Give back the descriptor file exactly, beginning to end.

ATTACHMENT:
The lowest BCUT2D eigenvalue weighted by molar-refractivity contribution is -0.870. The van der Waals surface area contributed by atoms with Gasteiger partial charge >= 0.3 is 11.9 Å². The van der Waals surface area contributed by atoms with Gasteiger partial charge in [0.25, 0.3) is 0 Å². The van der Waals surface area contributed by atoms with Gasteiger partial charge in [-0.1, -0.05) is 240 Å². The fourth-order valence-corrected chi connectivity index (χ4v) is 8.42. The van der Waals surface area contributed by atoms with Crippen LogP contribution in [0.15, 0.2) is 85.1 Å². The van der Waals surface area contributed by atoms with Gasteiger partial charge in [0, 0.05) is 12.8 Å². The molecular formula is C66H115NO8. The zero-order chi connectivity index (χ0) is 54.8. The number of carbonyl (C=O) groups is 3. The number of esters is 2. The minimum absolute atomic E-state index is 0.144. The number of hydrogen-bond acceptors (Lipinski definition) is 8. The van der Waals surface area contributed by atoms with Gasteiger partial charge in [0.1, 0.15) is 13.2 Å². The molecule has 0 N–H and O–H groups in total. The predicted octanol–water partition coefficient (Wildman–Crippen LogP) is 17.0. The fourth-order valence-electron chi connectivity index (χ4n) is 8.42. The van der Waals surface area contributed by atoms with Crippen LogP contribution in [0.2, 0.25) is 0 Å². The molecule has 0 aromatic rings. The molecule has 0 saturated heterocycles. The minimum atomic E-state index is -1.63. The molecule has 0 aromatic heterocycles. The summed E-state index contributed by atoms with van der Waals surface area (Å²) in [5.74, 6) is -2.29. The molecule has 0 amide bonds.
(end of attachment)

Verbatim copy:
The lowest BCUT2D eigenvalue weighted by molar-refractivity contribution is -0.870. The van der Waals surface area contributed by atoms with Gasteiger partial charge >= 0.3 is 11.9 Å². The van der Waals surface area contributed by atoms with Gasteiger partial charge in [0.25, 0.3) is 0 Å². The van der Waals surface area contributed by atoms with Gasteiger partial charge in [-0.1, -0.05) is 240 Å². The fourth-order valence-corrected chi connectivity index (χ4v) is 8.42. The van der Waals surface area contributed by atoms with Crippen LogP contribution in [0.15, 0.2) is 85.1 Å². The van der Waals surface area contributed by atoms with Gasteiger partial charge in [0, 0.05) is 12.8 Å². The molecular formula is C66H115NO8. The zero-order chi connectivity index (χ0) is 54.8. The number of carbonyl (C=O) groups is 3. The number of esters is 2. The minimum absolute atomic E-state index is 0.144. The number of hydrogen-bond acceptors (Lipinski definition) is 8. The van der Waals surface area contributed by atoms with Gasteiger partial charge in [0.1, 0.15) is 13.2 Å². The molecule has 0 N–H and O–H groups in total. The predicted octanol–water partition coefficient (Wildman–Crippen LogP) is 17.0. The fourth-order valence-electron chi connectivity index (χ4n) is 8.42. The van der Waals surface area contributed by atoms with Crippen LogP contribution in [0.2, 0.25) is 0 Å². The molecule has 0 aromatic rings. The molecule has 0 saturated heterocycles. The minimum atomic E-state index is -1.63. The molecule has 0 aromatic heterocycles. The summed E-state index contributed by atoms with van der Waals surface area (Å²) in [5.74, 6) is -2.29. The molecule has 0 amide bonds.